Variable area flow meters / rotameters are among the oldest and most mature principles in flow measurement. Based upon Bernoulli's theorem, these meters consist of a uniformly tapered
flow tube, a float, and a measurement scale. As a gas or liquid is introduced into the tube the float rises, its weight supported by the fluid flowing underneath, until the entire volume of
fluid can flow past the float. The position of the float corresponds to a point on the tube's measurement scale and provides an indication of the fluid's flow rate.
The operating principle of variable area meters is as simple as it is reliable. They are generally inexpensive, easy to install and feature low, nearly constant, pressure drop. However, concern
for orientation of rotameters (floats) must be observed, as they must be mounted vertically and have moderate accuracy. Variable area flow meters are generally not suitable for low-flow applications.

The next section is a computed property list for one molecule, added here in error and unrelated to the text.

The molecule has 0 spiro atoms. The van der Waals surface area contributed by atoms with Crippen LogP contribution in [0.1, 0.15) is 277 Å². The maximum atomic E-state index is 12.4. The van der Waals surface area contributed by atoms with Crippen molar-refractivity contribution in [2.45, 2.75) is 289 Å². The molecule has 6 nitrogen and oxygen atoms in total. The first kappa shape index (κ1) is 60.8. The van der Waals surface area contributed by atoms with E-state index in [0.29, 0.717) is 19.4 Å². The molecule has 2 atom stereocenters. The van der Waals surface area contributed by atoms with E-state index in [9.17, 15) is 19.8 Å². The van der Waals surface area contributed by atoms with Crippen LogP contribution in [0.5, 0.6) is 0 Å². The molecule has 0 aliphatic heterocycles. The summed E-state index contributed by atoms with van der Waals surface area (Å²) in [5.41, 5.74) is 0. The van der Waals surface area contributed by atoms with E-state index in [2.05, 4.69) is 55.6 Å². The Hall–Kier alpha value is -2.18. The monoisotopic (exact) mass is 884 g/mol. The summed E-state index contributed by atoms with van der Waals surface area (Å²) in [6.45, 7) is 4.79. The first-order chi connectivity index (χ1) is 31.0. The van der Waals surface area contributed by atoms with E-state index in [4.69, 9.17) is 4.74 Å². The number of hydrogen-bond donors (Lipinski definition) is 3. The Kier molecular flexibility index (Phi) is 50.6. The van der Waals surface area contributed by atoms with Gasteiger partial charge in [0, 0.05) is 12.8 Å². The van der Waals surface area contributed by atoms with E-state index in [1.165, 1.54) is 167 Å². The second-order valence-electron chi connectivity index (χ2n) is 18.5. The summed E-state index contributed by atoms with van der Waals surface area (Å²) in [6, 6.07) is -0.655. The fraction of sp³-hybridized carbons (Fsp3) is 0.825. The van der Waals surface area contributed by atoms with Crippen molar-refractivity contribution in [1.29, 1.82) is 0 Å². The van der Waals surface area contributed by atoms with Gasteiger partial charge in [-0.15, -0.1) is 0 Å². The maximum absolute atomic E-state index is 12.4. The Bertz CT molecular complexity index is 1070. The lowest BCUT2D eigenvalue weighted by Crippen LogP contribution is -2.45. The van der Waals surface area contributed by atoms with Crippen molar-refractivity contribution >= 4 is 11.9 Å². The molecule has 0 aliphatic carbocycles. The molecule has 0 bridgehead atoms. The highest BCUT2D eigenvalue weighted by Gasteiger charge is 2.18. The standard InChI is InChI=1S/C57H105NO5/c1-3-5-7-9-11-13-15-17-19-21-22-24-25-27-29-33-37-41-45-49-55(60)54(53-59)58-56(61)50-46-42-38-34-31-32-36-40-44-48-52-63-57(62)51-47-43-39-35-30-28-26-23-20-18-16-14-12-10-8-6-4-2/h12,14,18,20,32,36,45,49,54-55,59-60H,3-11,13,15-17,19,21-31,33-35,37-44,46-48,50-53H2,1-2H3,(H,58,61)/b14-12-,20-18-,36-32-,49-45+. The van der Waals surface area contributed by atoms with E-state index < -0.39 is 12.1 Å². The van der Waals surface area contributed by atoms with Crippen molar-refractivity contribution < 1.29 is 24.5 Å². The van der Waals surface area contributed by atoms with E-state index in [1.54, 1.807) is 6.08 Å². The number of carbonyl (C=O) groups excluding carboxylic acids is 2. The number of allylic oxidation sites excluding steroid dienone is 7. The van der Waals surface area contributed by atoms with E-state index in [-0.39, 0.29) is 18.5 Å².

Selecting a Flow Meter
The basis of good flow meter selection is a clear understanding of the requirements of the particular application. Therefore, time should be invested in fully evaluating the nature of the process
fluid and of the overall installation.
- What is the fluid being measured by the flow meter(s) (air, water, etc…)?
- Do you require rate measurement and/or totalization from the flow meter?
- If the liquid is not water, what viscosity is the liquid?
- Is the fluid clean?
- Do you require a local display on the flow meter or do you need an electronic signal output?
- What is the minimum and maximum flow rate for the flow meter?
- What is the minimum and maximum process pressure?
- What is the minimum and maximum process temperature?
- Is the fluid chemically compatible with the flow meter wetted parts?
- If this is a process application, what is the size of the pipe?
If you have any questions or need any help selecting a flow meter, please contact us at firstname.lastname@example.org or 1-800-884-4967 to speak with an applications engineer.